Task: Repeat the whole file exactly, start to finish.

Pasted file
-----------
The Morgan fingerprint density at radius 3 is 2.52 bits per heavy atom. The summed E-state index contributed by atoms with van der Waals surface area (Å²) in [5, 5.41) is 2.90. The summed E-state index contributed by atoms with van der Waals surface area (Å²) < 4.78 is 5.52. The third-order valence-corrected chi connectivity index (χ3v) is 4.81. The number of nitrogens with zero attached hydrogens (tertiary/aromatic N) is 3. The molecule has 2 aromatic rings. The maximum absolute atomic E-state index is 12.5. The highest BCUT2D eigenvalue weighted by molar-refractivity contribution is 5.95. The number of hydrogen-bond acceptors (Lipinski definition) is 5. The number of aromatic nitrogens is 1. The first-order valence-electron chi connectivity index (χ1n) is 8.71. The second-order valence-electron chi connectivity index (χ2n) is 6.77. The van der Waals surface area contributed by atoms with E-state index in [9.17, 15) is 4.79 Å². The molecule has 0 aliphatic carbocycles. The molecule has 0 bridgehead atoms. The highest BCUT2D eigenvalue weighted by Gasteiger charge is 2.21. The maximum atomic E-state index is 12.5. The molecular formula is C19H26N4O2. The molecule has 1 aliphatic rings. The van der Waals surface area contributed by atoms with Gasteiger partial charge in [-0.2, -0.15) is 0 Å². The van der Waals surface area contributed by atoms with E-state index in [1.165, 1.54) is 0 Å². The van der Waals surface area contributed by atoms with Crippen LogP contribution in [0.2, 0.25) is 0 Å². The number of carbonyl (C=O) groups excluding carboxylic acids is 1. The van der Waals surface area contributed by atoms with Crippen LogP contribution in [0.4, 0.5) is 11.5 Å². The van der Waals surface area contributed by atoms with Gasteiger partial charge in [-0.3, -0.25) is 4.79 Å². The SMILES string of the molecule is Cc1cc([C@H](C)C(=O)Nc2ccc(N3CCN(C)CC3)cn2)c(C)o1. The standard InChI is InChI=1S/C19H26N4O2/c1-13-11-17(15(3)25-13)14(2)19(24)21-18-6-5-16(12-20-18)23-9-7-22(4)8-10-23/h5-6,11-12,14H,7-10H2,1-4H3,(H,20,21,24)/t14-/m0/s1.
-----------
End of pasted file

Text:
The Morgan fingerprint density at radius 3 is 2.52 bits per heavy atom. The summed E-state index contributed by atoms with van der Waals surface area (Å²) in [5, 5.41) is 2.90. The summed E-state index contributed by atoms with van der Waals surface area (Å²) < 4.78 is 5.52. The third-order valence-corrected chi connectivity index (χ3v) is 4.81. The number of nitrogens with zero attached hydrogens (tertiary/aromatic N) is 3. The molecule has 2 aromatic rings. The maximum absolute atomic E-state index is 12.5. The highest BCUT2D eigenvalue weighted by molar-refractivity contribution is 5.95. The number of hydrogen-bond acceptors (Lipinski definition) is 5. The number of aromatic nitrogens is 1. The first-order valence-electron chi connectivity index (χ1n) is 8.71. The second-order valence-electron chi connectivity index (χ2n) is 6.77. The van der Waals surface area contributed by atoms with E-state index in [9.17, 15) is 4.79 Å². The molecule has 0 aliphatic carbocycles. The molecule has 0 bridgehead atoms. The highest BCUT2D eigenvalue weighted by Gasteiger charge is 2.21. The maximum atomic E-state index is 12.5. The molecular formula is C19H26N4O2. The molecule has 1 aliphatic rings. The van der Waals surface area contributed by atoms with Gasteiger partial charge in [-0.2, -0.15) is 0 Å². The van der Waals surface area contributed by atoms with E-state index in [1.165, 1.54) is 0 Å². The van der Waals surface area contributed by atoms with Crippen LogP contribution in [0.2, 0.25) is 0 Å². The number of carbonyl (C=O) groups excluding carboxylic acids is 1. The van der Waals surface area contributed by atoms with Crippen LogP contribution in [0.4, 0.5) is 11.5 Å². The van der Waals surface area contributed by atoms with Gasteiger partial charge in [-0.3, -0.25) is 4.79 Å². The SMILES string of the molecule is Cc1cc([C@H](C)C(=O)Nc2ccc(N3CCN(C)CC3)cn2)c(C)o1. The standard InChI is InChI=1S/C19H26N4O2/c1-13-11-17(15(3)25-13)14(2)19(24)21-18-6-5-16(12-20-18)23-9-7-22(4)8-10-23/h5-6,11-12,14H,7-10H2,1-4H3,(H,20,21,24)/t14-/m0/s1.